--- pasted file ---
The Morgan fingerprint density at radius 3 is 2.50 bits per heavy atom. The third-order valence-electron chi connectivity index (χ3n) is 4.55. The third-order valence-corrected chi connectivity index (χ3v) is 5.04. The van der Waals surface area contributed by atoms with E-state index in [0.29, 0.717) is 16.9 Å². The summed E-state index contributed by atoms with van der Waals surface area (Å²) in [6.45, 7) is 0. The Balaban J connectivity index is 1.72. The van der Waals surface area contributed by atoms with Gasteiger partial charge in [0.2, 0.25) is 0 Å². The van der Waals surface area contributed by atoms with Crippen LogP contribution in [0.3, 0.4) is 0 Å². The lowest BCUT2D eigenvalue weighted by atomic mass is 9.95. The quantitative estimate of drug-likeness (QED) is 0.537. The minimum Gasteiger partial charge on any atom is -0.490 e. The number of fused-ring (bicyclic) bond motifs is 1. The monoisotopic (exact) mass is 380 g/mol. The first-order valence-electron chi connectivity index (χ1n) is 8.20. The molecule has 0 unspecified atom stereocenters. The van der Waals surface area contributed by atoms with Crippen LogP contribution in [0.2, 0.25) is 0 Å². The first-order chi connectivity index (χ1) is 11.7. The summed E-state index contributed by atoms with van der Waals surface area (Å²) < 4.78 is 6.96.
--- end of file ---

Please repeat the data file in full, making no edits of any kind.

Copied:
The Morgan fingerprint density at radius 3 is 2.50 bits per heavy atom. The third-order valence-electron chi connectivity index (χ3n) is 4.55. The third-order valence-corrected chi connectivity index (χ3v) is 5.04. The van der Waals surface area contributed by atoms with E-state index in [0.29, 0.717) is 16.9 Å². The summed E-state index contributed by atoms with van der Waals surface area (Å²) in [6.45, 7) is 0. The Balaban J connectivity index is 1.72. The van der Waals surface area contributed by atoms with Gasteiger partial charge in [0.2, 0.25) is 0 Å². The van der Waals surface area contributed by atoms with Crippen LogP contribution in [0.3, 0.4) is 0 Å². The lowest BCUT2D eigenvalue weighted by atomic mass is 9.95. The quantitative estimate of drug-likeness (QED) is 0.537. The minimum Gasteiger partial charge on any atom is -0.490 e. The number of fused-ring (bicyclic) bond motifs is 1. The monoisotopic (exact) mass is 380 g/mol. The first-order valence-electron chi connectivity index (χ1n) is 8.20. The molecule has 0 unspecified atom stereocenters. The van der Waals surface area contributed by atoms with Crippen LogP contribution in [0.2, 0.25) is 0 Å². The first-order chi connectivity index (χ1) is 11.7. The summed E-state index contributed by atoms with van der Waals surface area (Å²) < 4.78 is 6.96.